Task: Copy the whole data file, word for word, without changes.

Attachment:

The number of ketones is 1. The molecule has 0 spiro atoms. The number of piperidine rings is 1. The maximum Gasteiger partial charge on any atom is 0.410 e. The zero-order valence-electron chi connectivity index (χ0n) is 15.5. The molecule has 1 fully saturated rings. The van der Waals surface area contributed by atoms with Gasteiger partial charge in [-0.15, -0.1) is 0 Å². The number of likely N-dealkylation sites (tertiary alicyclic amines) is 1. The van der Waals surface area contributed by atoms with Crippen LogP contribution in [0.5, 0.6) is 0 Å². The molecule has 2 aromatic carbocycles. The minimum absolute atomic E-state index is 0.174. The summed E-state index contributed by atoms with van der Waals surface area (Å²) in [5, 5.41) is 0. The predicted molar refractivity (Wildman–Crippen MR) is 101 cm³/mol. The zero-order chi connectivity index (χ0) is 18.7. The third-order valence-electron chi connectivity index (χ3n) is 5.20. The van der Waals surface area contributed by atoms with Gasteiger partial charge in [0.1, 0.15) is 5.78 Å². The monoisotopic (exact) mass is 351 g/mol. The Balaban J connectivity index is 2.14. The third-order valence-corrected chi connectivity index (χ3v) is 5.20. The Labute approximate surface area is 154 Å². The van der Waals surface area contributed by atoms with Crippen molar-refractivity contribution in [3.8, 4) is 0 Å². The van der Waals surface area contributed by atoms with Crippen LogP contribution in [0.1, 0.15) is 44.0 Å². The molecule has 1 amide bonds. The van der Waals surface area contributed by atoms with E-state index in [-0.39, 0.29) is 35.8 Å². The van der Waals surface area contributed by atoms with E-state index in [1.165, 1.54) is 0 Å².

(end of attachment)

The number of ketones is 1. The molecule has 0 spiro atoms. The number of piperidine rings is 1. The maximum Gasteiger partial charge on any atom is 0.410 e. The zero-order valence-electron chi connectivity index (χ0n) is 15.5. The molecule has 1 fully saturated rings. The van der Waals surface area contributed by atoms with Gasteiger partial charge in [-0.15, -0.1) is 0 Å². The number of likely N-dealkylation sites (tertiary alicyclic amines) is 1. The van der Waals surface area contributed by atoms with Crippen LogP contribution in [0.5, 0.6) is 0 Å². The molecule has 2 aromatic carbocycles. The minimum absolute atomic E-state index is 0.174. The summed E-state index contributed by atoms with van der Waals surface area (Å²) in [5, 5.41) is 0. The predicted molar refractivity (Wildman–Crippen MR) is 101 cm³/mol. The zero-order chi connectivity index (χ0) is 18.7. The third-order valence-electron chi connectivity index (χ3n) is 5.20. The van der Waals surface area contributed by atoms with Gasteiger partial charge in [0.1, 0.15) is 5.78 Å². The monoisotopic (exact) mass is 351 g/mol. The Balaban J connectivity index is 2.14. The third-order valence-corrected chi connectivity index (χ3v) is 5.20. The Labute approximate surface area is 154 Å². The van der Waals surface area contributed by atoms with Crippen molar-refractivity contribution in [3.8, 4) is 0 Å². The van der Waals surface area contributed by atoms with Crippen LogP contribution in [0.1, 0.15) is 44.0 Å². The molecule has 1 amide bonds. The van der Waals surface area contributed by atoms with E-state index in [-0.39, 0.29) is 35.8 Å². The van der Waals surface area contributed by atoms with E-state index in [1.165, 1.54) is 0 Å².